Rabbits live in top hats
People store coins behind their ears
You can saw people in half without hurting them.
Magicians rely on fooling us and making us, for a split second, doubt our own eyes and beliefs. They do it consciously. It’s a trick, there’s a gasp and a round of applause.
When does magic become misleading? When the viewer believes what he sees without question. The tricks become “real”, and then they become the norm. So rabbits live in hats and top hats contain rabbits. If you want a rabbit, find a top hat.
Or “I’ve watched a woman being sawn in half and that’s evidence that it exists and that is how you do it, so if you want to do it you just need a table and a large saw”
And when does magic become dangerous? When the magician believes what he sees and begins to teach other magicians to saw women in half with just a table and saw.
Ok, this is extreme, and you can see how silly it is.
Now replace magic tricks with vocal pedagogy and the lines get more blurred.
Vocal pedagogy’s aim is to explain how to recreate* certain vocal experiences. The viewer sees/hears/feels the performance and wants to create something similar (the magic trick if you like).
[*I say recreate because it’s the original performer who creates the experience, then the teacher who analyses and teaches it, then the voice scientist who analyses what a number of teachers/performers are doing.]
Now with a magic trick there is often only a handful of ways you can achieve it (trick saw or trick table or camera/audience angle or replacement dummy or contortionist assistant or two women or mirrors) and once you’re aware of those limited possibilities, you can usually suss out how it’s achieved.
What makes singing pedagogy different? Surely if you discover the 12 steps to great singing, you publish, patent, teach and you’re done?
The problem is, because of the incredible flexibility of the vocal mechanism, there are multiple possibilities for making the same sound outcome. And that’s before you include the personality/energy/physiology of that particular singer, or the requirements of their music genre.
When is pedagogy misleading? When an instruction is given that works, perhaps in a specific masterclass situation with a specific person, and the audience members believe it’s the only thing to do.
But can vocal pedagogy become dangerous. Yes, if the teacher believes their tricks are bulletproof. Or when the teacher takes an instruction that works in a particular part of the range and insists that you do it everywhere in your range, even if there’s a potential for dysphonia from misuse.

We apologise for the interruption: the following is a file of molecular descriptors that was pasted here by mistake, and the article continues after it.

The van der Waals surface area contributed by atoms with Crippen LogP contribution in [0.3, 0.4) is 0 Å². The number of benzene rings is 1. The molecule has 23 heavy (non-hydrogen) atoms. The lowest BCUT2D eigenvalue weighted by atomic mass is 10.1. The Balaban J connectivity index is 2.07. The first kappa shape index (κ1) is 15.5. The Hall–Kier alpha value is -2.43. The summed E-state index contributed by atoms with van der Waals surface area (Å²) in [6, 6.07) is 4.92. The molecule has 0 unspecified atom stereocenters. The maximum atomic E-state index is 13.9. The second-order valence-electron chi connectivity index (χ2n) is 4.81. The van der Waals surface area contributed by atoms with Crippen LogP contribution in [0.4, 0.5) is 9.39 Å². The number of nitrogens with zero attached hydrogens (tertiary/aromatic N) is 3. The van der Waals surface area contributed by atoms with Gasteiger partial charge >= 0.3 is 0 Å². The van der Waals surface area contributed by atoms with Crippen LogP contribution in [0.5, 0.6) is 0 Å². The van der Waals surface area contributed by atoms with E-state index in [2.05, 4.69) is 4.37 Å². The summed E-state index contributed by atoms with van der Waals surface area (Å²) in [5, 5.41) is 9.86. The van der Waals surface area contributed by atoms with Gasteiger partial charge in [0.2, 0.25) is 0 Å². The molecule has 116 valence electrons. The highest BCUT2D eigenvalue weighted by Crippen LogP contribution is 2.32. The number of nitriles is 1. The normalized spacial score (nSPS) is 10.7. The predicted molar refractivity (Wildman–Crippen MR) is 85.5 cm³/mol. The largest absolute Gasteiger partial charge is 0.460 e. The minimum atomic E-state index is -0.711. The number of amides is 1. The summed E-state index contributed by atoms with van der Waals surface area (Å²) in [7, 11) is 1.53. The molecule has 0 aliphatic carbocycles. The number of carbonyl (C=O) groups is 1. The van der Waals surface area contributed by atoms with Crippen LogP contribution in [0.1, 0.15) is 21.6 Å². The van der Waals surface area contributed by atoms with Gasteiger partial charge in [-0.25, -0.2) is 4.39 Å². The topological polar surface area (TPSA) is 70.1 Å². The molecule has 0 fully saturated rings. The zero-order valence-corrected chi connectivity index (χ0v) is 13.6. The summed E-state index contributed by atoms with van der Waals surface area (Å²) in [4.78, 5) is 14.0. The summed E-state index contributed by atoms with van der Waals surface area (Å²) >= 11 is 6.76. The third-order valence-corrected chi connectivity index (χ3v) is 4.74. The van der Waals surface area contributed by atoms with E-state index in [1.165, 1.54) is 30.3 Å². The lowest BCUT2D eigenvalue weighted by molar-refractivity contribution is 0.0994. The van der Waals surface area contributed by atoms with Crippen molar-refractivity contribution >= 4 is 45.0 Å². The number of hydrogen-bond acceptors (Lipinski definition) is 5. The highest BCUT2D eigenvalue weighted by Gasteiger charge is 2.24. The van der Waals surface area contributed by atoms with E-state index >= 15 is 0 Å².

Or “I saw this on a video once and this sound came out. So everyone needs to do what I think that person did and it will work. It didn’t work for you? Well then you’re not getting it/ you’re not working hard enough, do it harder/ questioning my instructions is not on the table/ you’ll never be a true singer if you don’t follow my instructions/ perhaps you’ll never get it/ you’re not worth teaching” [delete as appropriate].
It might never even occur to the teacher that their original interpretation of the movement/magic trick they saw was wrong. Or that they’re taking an outcome (the resulting effect of a different action)and attempting to turn it into an instruction. Until it’s challenged from outside. And if the teacher’s reputation is built on that interpretation, they have too much face/money/power to lose, and they’ll fight, in the teeth of further evidence, to maintain that belief.
So you as an individual must be moulded to conform to the Brand Identity. And if it doesn’t produce what the teacher believes it should, it’s you that must be getting it wrong. So you work harder (possibly to the point of vocal injury), or you leave, or you’re ejected as a troublemaker, and the Brand remains so intact that the teacher never has to question their actions or motives again.
Smoke and mirrors.
What defence do you have against this type of smoke and mirrors?
It’s a single phrase. “What if…”
“What if…”, and its close relation “Why?”, help you to stay curious. And curiosity, rather than killing cats, helps to counter cults, belief systems, didactism and “truth certainty”.
Because ultimately, the only effective counter to curiosity is to kill it, and to dismiss either the question or the questioner: “That’s the case because I saw it and it is so” or “You’re stupid/aggressive/lying/infuriating/wrong”. And then you know what you’re dealing with. Watch out for that, you’ll see it around you in the most unexpected places.
You’ve already seen me use “What if” in a previous article “Changing your mind is human”. It’s a great phrase (and one that I’ve used for decades) that has led me to some great places, and away from some bad ones.
Gillyanne and I are both teachers, explainers, helpers, and we WANT you to get it. Everything we’ve done together since 1997, every course, every book, every free resource we’ve shared, has demonstrated that.
But more than that. We value you as an individual, and we know that you can teach us too. Because your history, your understanding, your voice and brain aren’t ours. You have experienced things in a way we haven’t.
It’s why on every online course we’ve run in the last 12 months, the chatbox remains open the whole time. So when you ask us to explain something, we listen and we ask you back. What do you already know/think/believe, what context are you asking in, and what do you want to know from us? As a couple we do that all the time with each other, and we don’t change our behaviour for you, we include you.
Magicians use “What if” to fool you, it’s part of the magician’s job description. We use it to clarify, and to help you clarify. That’s part of the teacher’s job description.
How many times do you read, hear or teach something and say “what if”?
PS We both offer coaching in separating belief from reality, and you can book a 1-1 reality session here